Some friends of mine are playing around with living a Victorian life for a year. It came up in conversation that now they'll need to start making their own potables. Since I've already done a chunk of experimenting with that over the years, and have a goodly pile of historical cookery books, I thought I'd send some info their way. Perhaps some recipes for drinks, or food, with maybe a few handy household tips thrown in!
  So, Ken and Margaret, here's a recipe from The Cook Not Mad or Rational Cookery, 1831.

 No. 244. Cottage Beer.

 Take a peck of good sweet wheat bran, and put it into ten gallons of water with three handfuls of good hops. Boil the whole together in an iron, brass, or copper kettle, until the bran and hops sink to the bottom. Then strain it through a hair sieve or a thin sheet, into a cooler, and when it is about lukewarm, add two quarts of molasses. As soon as the molasses is melted, pour the whole into a nine or ten gallon cask, with two table spoonfuls of yest. When the fermentation has subsided, bung up the cask, and in four days it will be fit for use.

And here's another from Confederate Receipt Book, 1863:

Table Beer
 To eight quarts of boiling water put a pound of treacle, a quarter of an ounce of ginger and two bay leaves, let this boil for a quarter of an hour, then cook, and work it with yeast as other beer.

  I'll see what else I can come across to add a bit of variety to your fare!


Saturday, 22 January 2011

Oat Bread, Round 2

So I decided to try another version of Savelli’s Oat Bread. (Note: This is a bit odd. A redaction of a conjectural recipe. Or maybe a redaction of a conjectural theory of a possibility…? But hey, it’s a reason to play with food!)

I had already decided that working from modern yeast was wrong, but didn’t really want to take the time to play with wild yeasts. (I’ve done that, even semi-recently, when I was trying some of Jacqui Wood’s recipes, so it will be discussed with those.) So I opted for sourdough. But I thought that in keeping with the idea of a middle class Anglo-Saxon bread, I’d use whole wheat flour.

It made a more unusual sourdough. The whole wheat flour I have on hand is quite rough and branny, so it was a speckled culture, and quite solid-seeming. That took several days to work. (Another reason I didn’t opt for wild yeast; in winter our house is quite cold. Yeast gets very sleepy and wants to hibernate!)
Sadly, I either was out of oat flour, or didn’t dig deep enough in the chest freezer, so then I had to grind some flour to actually make the bread. Fortunately I have some oat groats handy right now. I ground some of those, with just a small handful of rolled oats in the grinding. To try and balance the texture. (Okay, I was impatient, and wanted it to be flour NOW.)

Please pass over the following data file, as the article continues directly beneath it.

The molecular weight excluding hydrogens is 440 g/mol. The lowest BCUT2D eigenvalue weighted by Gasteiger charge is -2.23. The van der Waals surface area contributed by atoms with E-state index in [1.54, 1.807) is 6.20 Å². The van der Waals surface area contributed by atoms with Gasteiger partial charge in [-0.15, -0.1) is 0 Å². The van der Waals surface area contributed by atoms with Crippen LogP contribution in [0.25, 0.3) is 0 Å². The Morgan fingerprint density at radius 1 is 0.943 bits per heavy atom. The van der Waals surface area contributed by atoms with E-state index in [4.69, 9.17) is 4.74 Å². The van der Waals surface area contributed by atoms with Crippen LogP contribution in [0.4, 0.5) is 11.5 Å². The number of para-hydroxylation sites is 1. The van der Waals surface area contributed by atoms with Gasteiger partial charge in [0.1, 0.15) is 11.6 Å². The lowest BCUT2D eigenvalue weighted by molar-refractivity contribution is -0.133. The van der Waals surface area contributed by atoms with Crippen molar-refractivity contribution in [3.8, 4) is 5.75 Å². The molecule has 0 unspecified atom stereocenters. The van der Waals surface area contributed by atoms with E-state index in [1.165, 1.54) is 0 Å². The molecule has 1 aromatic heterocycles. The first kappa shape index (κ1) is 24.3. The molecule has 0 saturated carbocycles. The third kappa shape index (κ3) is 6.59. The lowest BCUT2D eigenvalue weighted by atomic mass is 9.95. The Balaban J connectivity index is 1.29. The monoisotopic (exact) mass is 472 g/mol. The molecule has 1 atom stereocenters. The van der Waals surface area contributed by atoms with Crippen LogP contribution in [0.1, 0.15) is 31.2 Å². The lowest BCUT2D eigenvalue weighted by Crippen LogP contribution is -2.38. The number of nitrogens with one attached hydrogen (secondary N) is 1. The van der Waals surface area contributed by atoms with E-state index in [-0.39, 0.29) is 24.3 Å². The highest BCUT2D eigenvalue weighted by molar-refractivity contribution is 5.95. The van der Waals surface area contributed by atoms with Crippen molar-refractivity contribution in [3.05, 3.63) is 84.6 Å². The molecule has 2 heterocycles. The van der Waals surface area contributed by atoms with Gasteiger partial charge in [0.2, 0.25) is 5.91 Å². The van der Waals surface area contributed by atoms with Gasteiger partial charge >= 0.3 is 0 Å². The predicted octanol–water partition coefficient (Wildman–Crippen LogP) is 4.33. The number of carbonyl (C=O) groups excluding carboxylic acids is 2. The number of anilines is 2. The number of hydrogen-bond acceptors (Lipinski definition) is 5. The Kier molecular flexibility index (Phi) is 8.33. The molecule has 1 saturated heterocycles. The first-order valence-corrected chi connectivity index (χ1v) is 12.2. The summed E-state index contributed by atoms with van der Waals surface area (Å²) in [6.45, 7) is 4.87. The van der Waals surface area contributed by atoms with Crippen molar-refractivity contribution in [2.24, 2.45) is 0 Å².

Since I’d decided when I made the first loaf, that this was more of a feast day bread, with the inclusion of egg, honey, milk, and fine wheaten flour rather than a more workaday loaf, I felt I’d continue with the use of some milk.
I warmed some milk, and added it to the oat flour. Because the sour dough looked thicker than my starter usually appears, I wasn’t too sure of how much liquid I’d end up needing in this recipe, so decided I would let the dough itself tell me.

I combined the moistened oat flour and the sourdough starter, and added some honey and an egg. I seasoned it with a bit of salt, but rather than the lard suggested by Savelli, I used some duck fat.

I decided that because I’d used the whole wheat flour in my starter, and the oat flour was already being incorporated, I’d use unbleached all-purpose flour for the rest of my flour. (Since this was ‘middle class’ bread, this would give me a higher quality grade of flour overall, with less bran.)
I stirred the mixture as much as I could to incorporate the flour, and then switched to kneading to work in more.

The dough did rise fairly well, though not as much as the first version. I’m not sure if that was due to temperature difference in my kitchen between the two baking days, or the difference between the commercial baking yeast and my sourdough. Usually my sourdough leavens quite well. (In warm weather it can be very exciting!) Did the whole wheat make it a stodgier culture? But all in all it ended up a comparable loaf. Rather than sprinkling it with oats before baking, I strewed some flax seeds over the top.

The end result was marginally oatier in taste. Again, it was a soft crumbly loaf. It had neither the sturdiness of a flatbread, nor the strength of a totally wheaten loaf. Perhaps that would make it a pleasant alternative on a feast day? Where I wouldn’t expect it to be useful for scooping up a stew, or need it to last a little longer. A smaller baking that would get eaten, and relished as ‘fancier’, in a single sitting?

[I was interested to note that it really shone for lunch the next day, toasted with cheese!]

I’m not sure if I’ll bother playing further with this recipe/idea. I tend to feel I should either swerve towards a flatbread/unleavened bread if I’m going to incorporate much oat flour, or switch out to a wheaten bread, if I’m using leavening. And I already have a bunch of other recipes I feel like looking into…